Reducing The Gap With ICT

ImageI was really excited today to hear from one of our Preparatory School staff members, Ginny, as she shared a perfect example of ICT connecting our students with a poet that had influenced their thinking for a recent Poetry Party they hosted. I posted in October about how our students now live and learn in a global community, and also how through the use of technology they could bring experts into their classrooms, and this demonstrates that point perfectly.

The students in Year 6 had been influenced by the work of Austin Kleon, and from this they displayed their poetry in a darkened room requiring viewers to use a torch to read their creative poems. Ginny tipped Kleon off about this Poetry Party exhibition and he subsequently blogged about it over here saying:

This is the coolest idea ever! I might steal it. Thanks to Ginnie and her students!

This simply reinforces how ICT and eLearning reduces the gap between students and a global audience. It can connect students with a range of people that have shaped their thinking, allowing for direct interaction and increasing the authenticity of the student work and learning experiences.

Blackout Poetry Party

Blackout Poetry Party

There are so many great tools that can be used by students and staff to display their work and learning for the world to celebrate and I look forward to more examples of this type of engagement with authors, poets, artists, film-makers, scientists, explorers, and sportspeople!

Teaching the Teachers – Introducing the SAMR Model.

Over the last fortnight I have been involved in delivering interactive training sessions for our 2014 Yr9 teachers. This is a critical stage in the preparation of our 1:1 Computing programme that will see the 2014 Yr9 Cohort bring a laptop to St Andrew’s College. It builds on the ‘behind the scenes’ changes already implemented: the replacement of the wireless network, improved switching and ensuring our fibre internet connection has sufficient capacity to manage the increased demands placed on it next year.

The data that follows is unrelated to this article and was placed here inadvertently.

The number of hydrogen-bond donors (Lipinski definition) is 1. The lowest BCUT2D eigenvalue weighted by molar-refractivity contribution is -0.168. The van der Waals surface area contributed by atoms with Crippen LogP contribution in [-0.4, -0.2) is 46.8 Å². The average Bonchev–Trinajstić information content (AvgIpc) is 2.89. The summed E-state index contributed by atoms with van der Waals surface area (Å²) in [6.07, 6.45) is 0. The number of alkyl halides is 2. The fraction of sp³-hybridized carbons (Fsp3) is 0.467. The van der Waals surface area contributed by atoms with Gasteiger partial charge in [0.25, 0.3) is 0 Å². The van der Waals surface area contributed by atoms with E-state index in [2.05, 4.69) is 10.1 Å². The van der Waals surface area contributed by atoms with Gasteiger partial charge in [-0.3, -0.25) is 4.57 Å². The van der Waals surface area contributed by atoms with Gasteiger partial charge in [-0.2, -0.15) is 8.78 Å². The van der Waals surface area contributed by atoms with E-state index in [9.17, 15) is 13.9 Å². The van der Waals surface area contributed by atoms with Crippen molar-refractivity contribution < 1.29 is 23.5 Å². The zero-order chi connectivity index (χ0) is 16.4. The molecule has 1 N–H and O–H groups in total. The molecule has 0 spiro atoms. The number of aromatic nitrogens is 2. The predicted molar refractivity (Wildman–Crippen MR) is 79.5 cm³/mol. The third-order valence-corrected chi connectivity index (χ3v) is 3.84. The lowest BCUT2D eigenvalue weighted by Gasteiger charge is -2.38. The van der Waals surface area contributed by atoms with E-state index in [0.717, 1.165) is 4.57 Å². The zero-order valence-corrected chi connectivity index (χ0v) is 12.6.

It can sometimes be a little daunting training the teachers – they all have significant experience as classroom practitioners along with a strong grasp on effective pedagogy. My job is to show ways in which the use of technology can increase engagement and contribute towards improved outcomes. One of the models we have adopted to help with this is the SAMR model developed by Dr Ruben Puentedura and is intended to be an easy model to consider how to integrate technology with a teacher’s existing practice.

The SAMR model has four stages which build on top of one another:


This example shows how Google Earth can be integrated in the four levels

Substitution: The technology acts as a direct substitute, with no functional change

Augmentation: The technology as a direct tool substitute, with functional improvement

Modification: The technology allows for significant task redesign

Redefinition: The technology allows for the creation of new tasks, previously inconceivable

Dr Puentedura explains the SAMR Model here

For many staff, the integration of the technology, in this case each student bringing a laptop to class, will allow for some very easy “substitutions” to take place e.g.

  • Traditional “handouts” are emailed to students directly or placed on the College Learning Management System (Moodle) so students can download them.
  • Similarly, Powerpoint presentations are made available to students for download instead of hand writing the key notes down from the Powerpoint or whiteboard.

The beauty of the relatively simple SAMR framework is that to build to a higher level of integration of the technology is comparatively straightforward. Continue reading